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Steel company stocks fall on waning demand, stockpiles   2008-11-19 - Bloomberg

 
 
   
Vietnam-Italy Steel Joint-Stock Co. and other Vietnamese listed steel companies fell on signs of slowing construction demand and growing stockpiles.

 

 

The stock dropped VND500, or 2 percent, to close at VND24,000 on the Ho Chi Minh Stock Exchange. The construction-steel producer based in the northern province of Hung Yen has retreated 76 percent from a high on November 1, 2007.

Nam Vang Corp. fell 2.8 percent and Asia Huu Lien Joint-Stock Co. lost 0.5 percent on the Hanoi Securities Trading Center.

The country’s benchmark interest rates of 12 percent, the second highest in Asia, have made it difficult for companies to borrow money and slowed economic expansion. Industry and construction, which make up 40 percent of the economy, grew 7.1 percent in the first three quarters, down from 10.1 percent in the same period last year.

“Investors have become quite pessimistic about steel company profits this and the last quarter, and even going into the first quarter next year,” said Phung Trung Kien, an analyst in Hanoi at the securities unit of Vietnam Joint-Stock Commercial Bank for Private Enterprises.

Slowing construction has created stockpiles of more than 1.8 million metric tons, Phap Luat Thanh Pho Ho Chi Minh newspaper reported November 15, citing Nguyen Tien Nghi, vice chairman of the Vietnam Steel Association. Vietnam won't be able to use up the surplus until at least the end of the first quarter next year, Nghi reportedly said.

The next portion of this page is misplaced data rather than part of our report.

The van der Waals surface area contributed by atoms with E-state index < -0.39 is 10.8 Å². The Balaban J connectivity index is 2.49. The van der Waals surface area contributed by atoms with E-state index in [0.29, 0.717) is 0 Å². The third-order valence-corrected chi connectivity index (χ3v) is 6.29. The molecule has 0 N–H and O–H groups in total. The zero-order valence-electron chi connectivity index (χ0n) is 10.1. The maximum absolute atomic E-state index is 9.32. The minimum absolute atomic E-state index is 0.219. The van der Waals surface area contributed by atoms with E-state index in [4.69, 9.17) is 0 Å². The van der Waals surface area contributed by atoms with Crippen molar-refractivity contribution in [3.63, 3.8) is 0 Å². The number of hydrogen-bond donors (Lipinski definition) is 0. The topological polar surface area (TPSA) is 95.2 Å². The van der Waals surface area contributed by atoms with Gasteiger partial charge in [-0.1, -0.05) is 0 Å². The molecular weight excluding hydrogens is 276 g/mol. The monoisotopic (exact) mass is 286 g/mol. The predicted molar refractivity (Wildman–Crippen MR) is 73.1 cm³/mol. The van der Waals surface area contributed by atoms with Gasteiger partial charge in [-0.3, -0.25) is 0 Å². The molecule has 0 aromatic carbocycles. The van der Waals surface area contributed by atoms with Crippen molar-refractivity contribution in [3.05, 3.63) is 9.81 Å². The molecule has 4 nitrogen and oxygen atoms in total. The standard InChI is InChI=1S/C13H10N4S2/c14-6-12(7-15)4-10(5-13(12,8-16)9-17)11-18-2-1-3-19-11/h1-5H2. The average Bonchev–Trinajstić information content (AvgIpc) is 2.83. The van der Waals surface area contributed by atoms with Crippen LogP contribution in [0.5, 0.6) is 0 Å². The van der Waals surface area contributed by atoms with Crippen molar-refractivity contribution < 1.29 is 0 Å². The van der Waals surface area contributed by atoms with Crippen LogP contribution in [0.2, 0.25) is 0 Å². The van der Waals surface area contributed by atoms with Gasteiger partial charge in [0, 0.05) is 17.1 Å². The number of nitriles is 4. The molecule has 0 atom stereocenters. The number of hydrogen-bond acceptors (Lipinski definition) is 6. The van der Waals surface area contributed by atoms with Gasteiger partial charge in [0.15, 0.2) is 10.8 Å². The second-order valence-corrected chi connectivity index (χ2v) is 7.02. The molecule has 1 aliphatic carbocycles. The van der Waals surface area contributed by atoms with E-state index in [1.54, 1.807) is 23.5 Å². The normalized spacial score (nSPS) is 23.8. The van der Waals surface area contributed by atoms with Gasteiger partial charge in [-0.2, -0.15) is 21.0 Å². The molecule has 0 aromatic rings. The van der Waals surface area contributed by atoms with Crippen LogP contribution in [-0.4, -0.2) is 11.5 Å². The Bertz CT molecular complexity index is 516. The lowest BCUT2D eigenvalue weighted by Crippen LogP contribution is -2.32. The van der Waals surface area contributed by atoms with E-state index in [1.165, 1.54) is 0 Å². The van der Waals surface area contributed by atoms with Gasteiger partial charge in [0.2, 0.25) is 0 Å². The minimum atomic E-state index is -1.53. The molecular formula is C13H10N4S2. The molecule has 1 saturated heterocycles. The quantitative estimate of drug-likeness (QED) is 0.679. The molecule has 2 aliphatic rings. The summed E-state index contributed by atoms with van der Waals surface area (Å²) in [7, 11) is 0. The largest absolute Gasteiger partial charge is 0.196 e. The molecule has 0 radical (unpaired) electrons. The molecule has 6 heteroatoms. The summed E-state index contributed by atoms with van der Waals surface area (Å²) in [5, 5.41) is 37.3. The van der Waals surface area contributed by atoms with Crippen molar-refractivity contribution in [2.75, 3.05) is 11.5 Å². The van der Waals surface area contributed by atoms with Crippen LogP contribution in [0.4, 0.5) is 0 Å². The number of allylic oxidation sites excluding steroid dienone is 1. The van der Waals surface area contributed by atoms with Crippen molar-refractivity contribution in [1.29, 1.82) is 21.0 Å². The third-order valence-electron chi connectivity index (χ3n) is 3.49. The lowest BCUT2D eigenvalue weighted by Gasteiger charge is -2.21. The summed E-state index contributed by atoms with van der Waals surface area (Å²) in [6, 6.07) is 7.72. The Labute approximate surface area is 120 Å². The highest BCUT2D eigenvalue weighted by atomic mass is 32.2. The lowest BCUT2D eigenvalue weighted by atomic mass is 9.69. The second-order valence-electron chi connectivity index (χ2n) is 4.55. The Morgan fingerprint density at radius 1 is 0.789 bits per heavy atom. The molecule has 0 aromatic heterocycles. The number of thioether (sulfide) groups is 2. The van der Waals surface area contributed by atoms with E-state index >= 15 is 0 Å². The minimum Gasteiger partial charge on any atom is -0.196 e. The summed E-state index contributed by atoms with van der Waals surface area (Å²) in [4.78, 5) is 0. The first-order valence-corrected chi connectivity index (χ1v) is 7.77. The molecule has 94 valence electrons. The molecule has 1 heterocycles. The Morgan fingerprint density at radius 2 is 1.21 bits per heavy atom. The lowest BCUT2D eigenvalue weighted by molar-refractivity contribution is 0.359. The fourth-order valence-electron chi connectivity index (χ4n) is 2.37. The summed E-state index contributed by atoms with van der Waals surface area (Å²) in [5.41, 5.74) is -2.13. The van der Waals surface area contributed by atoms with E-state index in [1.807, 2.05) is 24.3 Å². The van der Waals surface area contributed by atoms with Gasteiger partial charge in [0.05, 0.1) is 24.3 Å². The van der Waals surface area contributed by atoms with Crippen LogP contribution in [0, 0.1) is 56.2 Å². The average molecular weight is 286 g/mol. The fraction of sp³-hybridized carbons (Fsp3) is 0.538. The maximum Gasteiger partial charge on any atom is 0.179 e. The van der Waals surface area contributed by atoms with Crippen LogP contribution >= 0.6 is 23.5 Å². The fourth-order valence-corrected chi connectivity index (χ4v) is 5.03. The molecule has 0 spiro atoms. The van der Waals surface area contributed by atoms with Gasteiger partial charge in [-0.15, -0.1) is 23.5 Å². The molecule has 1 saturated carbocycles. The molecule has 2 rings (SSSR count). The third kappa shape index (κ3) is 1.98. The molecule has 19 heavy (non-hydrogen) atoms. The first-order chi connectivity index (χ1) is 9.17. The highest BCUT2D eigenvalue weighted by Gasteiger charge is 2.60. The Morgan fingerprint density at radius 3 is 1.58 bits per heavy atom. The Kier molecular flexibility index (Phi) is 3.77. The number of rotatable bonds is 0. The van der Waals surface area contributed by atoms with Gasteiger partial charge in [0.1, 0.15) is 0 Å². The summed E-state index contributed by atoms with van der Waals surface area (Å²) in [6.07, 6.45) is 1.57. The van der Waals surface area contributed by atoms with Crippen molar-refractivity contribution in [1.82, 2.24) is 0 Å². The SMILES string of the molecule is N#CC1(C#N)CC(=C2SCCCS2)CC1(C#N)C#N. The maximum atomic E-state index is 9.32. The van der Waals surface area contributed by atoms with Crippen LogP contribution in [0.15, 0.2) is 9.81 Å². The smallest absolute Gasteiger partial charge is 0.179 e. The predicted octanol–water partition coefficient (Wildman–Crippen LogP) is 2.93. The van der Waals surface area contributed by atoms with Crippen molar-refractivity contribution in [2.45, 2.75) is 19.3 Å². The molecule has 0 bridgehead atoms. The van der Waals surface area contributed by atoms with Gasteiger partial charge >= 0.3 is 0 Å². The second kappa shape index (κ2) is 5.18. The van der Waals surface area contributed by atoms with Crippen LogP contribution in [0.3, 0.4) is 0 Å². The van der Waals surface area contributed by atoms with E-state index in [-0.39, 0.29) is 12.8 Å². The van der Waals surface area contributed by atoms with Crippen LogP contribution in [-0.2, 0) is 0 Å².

Global demand drops

Mills are slashing output globally as the economic slowdown curbs demand from builders and carmakers. ArcelorMittal, the world's largest steelmaker, said last week it would reduce production of flat carbon steel by as much as 35 percent in the US and 30 percent in Europe.

Hot-rolled coil prices, a benchmark for the steel industry, have declined 29 percent to $770 a short ton in the past six months, according to researcher Metal Bulletin. A short ton is about 9/10 of a metric ton.

In Vietnam, three of the four listed steel companies fell Tuesday. Hanoi-based Nam Vang slid VND1,100 to close at VND38,000, the lowest since October 29.

Asia Huu Lien, based in Ho Chi Minh City, declined by VND100 to close at VND19,800. HCMC Metal Corp. was unchanged at VND14,000.

The central bank raised rates three times earlier this year to as high as 14 percent, prompting banks to increase lending rates to as much as 21 percent, cutting demand for loans. The State Bank of Vietnam has cut interest rates twice in the past month, though borrowing costs are still the highest in Asia after Pakistan.



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